This is your unique number generated when you apply to become a Flogas customer. It is specific to you and, importantly, is linked to your meter number on our system.
Please allow up to 4 weeks for the switching process to be completed. There is a step-by-step procedure that we have to follow. We promise to keep you informed at all stages and you can rest assured that well take care of all the necessary details. Well notify you of your switching date and ask you to send us your meter reading on that date. This will then be used as your opening reading with us.
Submitting your meter reading couldn't be simpler and there are three ways you can do it:
The standing charge covers the fixed costs of providing your business with a gas supply.
These costs include the distributors cost of transporting gas to your business premises and the meter operators cost of looking after your meter.
In order to transport gas to your business, suppliers are obliged to pay a fee to the National Grid or local distributor that owns the pipes or wire, through which the gas travels.
Your standing charge is a fixed, daily amount.
Energy Climate Change Levy, also referred to as CCL, is a government imposed tax to reduce gas emissions and increase energy efficiency.
CCL for business gas is applicable when your business gas usage is greater than 145 kWh per day.
Business gas CCL rates are as follows;
|1st April 2016 – 31st March 2017||0.195p|
|1st April 2015 – 31st March 2016||0.193p|
If you would like further information on CCL, please visit HM Revenue & Customs website.
VAT is currently charged at a standard rate of 20%.
Businesses that meet the minimal use requirement; less than 145 kWh per day or 5 therms per day (4.397 kWh or 150 therms per month), are billed at a VAT rate of 5%.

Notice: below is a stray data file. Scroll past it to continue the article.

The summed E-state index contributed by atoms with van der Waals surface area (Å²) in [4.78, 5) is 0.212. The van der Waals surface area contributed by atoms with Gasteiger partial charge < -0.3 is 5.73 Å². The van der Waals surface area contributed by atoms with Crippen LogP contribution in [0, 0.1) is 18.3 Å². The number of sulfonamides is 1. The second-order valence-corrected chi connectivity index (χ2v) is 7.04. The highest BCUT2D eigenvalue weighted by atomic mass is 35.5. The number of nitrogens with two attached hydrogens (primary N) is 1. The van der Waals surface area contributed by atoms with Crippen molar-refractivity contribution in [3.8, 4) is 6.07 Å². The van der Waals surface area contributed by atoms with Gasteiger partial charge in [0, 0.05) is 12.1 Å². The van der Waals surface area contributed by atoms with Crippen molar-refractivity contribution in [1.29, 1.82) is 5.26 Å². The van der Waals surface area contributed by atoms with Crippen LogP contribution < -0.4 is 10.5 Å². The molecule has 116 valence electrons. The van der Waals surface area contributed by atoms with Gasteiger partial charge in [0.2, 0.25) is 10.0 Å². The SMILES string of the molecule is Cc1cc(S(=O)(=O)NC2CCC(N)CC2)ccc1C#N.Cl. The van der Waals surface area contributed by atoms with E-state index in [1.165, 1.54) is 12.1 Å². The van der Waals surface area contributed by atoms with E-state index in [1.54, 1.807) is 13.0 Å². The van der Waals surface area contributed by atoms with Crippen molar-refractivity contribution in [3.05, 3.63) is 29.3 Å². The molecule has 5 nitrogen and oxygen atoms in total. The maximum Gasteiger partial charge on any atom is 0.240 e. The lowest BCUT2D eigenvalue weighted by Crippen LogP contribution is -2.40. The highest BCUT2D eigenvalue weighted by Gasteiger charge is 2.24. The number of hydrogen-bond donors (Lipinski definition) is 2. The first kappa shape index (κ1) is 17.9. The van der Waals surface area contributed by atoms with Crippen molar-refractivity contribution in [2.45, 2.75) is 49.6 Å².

In order to be eligible for for a lower rate of VAT, you will need to complete a VAT declaration form.
Natural gas is one of the cleanest-burning fossil fuels. This is because complete combustion produces mainly water vapour and carbon dioxide. It also has the lowest hydrocarbon content of all fossil fuels and has much lower nitrogen oxide (NOx), sulphur dioxide (SO2) and particulate emission fractions that arise from combustion.
Over the past 50–60 years, a dense pipeline network has been built up in Europe. This European interconnected system expands from the North Sea and the Baltic to the Mediterranean, and from West Siberia to the Atlantic. New projects are under construction with more kilometres of pipeline, with the aim of bringing more gas to Europe from Siberia, the Middle East and the Caspian Sea.
Natural gas is also brought to the European market by cargo ships, as liquefied natural gas (LNG), from the producing countries all around the world. This flexible form of transportation is taking on an increasingly important role for Europe and new terminals are under construction to accommodate more ships.
Flogas mains gas is transported in the same way as any other supplier (including the big 6)
Proven and probable reserves are sufficient for about 200 years consumption at current rates. More and more gas is found in new areas around the world, most recently in the Eastern Mediterranean therefore natural gas will be available for many years to come.
Some years ago the price of natural gas was indexed to the price of crude oil. In recent years this has changed and a number of trading hubs and exchanges have developed across Europe which serve as spot markets and reference gas prices. The euro/dollar exchange rate also influences prices, since oil products are normally traded in dollars. Other factors that influence gas prices are mainly a function of market supply and demand, including natural gas production, net imports, underground storage levels, economic conditions, weather conditions, and petroleum prices.